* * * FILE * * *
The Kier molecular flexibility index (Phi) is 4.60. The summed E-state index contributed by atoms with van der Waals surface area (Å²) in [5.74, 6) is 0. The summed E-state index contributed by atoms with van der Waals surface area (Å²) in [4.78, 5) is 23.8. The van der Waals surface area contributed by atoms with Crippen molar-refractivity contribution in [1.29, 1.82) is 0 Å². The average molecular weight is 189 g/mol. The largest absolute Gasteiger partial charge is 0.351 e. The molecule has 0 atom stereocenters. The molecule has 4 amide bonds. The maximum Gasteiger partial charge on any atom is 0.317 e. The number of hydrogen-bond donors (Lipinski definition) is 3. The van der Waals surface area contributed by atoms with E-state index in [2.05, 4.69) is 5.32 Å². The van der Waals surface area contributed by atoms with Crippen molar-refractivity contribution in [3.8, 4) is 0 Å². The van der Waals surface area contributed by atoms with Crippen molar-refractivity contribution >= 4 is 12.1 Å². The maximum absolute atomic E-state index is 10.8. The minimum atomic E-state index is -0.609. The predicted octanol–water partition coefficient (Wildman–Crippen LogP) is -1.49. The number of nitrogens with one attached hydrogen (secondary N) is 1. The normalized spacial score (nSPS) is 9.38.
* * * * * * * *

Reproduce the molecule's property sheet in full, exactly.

The Kier molecular flexibility index (Phi) is 4.60. The summed E-state index contributed by atoms with van der Waals surface area (Å²) in [5.74, 6) is 0. The summed E-state index contributed by atoms with van der Waals surface area (Å²) in [4.78, 5) is 23.8. The van der Waals surface area contributed by atoms with Crippen molar-refractivity contribution in [1.29, 1.82) is 0 Å². The average molecular weight is 189 g/mol. The largest absolute Gasteiger partial charge is 0.351 e. The molecule has 0 atom stereocenters. The molecule has 4 amide bonds. The maximum Gasteiger partial charge on any atom is 0.317 e. The number of hydrogen-bond donors (Lipinski definition) is 3. The van der Waals surface area contributed by atoms with E-state index in [2.05, 4.69) is 5.32 Å². The van der Waals surface area contributed by atoms with Crippen molar-refractivity contribution in [3.8, 4) is 0 Å². The van der Waals surface area contributed by atoms with Crippen molar-refractivity contribution >= 4 is 12.1 Å². The maximum absolute atomic E-state index is 10.8. The minimum atomic E-state index is -0.609. The predicted octanol–water partition coefficient (Wildman–Crippen LogP) is -1.49. The number of nitrogens with one attached hydrogen (secondary N) is 1. The normalized spacial score (nSPS) is 9.38.